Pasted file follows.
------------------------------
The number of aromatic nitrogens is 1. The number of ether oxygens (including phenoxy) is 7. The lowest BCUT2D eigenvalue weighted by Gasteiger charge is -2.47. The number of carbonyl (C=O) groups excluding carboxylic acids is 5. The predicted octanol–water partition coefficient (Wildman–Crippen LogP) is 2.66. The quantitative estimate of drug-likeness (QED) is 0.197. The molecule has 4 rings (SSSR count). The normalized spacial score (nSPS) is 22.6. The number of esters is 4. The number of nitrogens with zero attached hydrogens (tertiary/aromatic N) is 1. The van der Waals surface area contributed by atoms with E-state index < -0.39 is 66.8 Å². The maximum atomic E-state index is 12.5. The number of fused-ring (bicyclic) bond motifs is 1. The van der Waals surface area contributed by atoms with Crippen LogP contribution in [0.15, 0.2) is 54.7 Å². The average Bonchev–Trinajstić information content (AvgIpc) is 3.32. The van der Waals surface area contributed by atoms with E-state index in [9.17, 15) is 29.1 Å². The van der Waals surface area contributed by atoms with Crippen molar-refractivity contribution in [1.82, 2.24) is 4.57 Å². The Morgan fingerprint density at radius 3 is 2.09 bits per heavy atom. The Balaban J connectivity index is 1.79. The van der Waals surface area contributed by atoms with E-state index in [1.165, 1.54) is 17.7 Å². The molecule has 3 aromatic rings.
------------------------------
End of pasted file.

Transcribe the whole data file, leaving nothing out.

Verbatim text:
The number of aromatic nitrogens is 1. The number of ether oxygens (including phenoxy) is 7. The lowest BCUT2D eigenvalue weighted by Gasteiger charge is -2.47. The number of carbonyl (C=O) groups excluding carboxylic acids is 5. The predicted octanol–water partition coefficient (Wildman–Crippen LogP) is 2.66. The quantitative estimate of drug-likeness (QED) is 0.197. The molecule has 4 rings (SSSR count). The normalized spacial score (nSPS) is 22.6. The number of esters is 4. The number of nitrogens with zero attached hydrogens (tertiary/aromatic N) is 1. The van der Waals surface area contributed by atoms with E-state index < -0.39 is 66.8 Å². The maximum atomic E-state index is 12.5. The number of fused-ring (bicyclic) bond motifs is 1. The van der Waals surface area contributed by atoms with Crippen LogP contribution in [0.15, 0.2) is 54.7 Å². The average Bonchev–Trinajstić information content (AvgIpc) is 3.32. The van der Waals surface area contributed by atoms with E-state index in [9.17, 15) is 29.1 Å². The van der Waals surface area contributed by atoms with Crippen molar-refractivity contribution in [1.82, 2.24) is 4.57 Å². The Morgan fingerprint density at radius 3 is 2.09 bits per heavy atom. The Balaban J connectivity index is 1.79. The van der Waals surface area contributed by atoms with E-state index in [1.165, 1.54) is 17.7 Å². The molecule has 3 aromatic rings.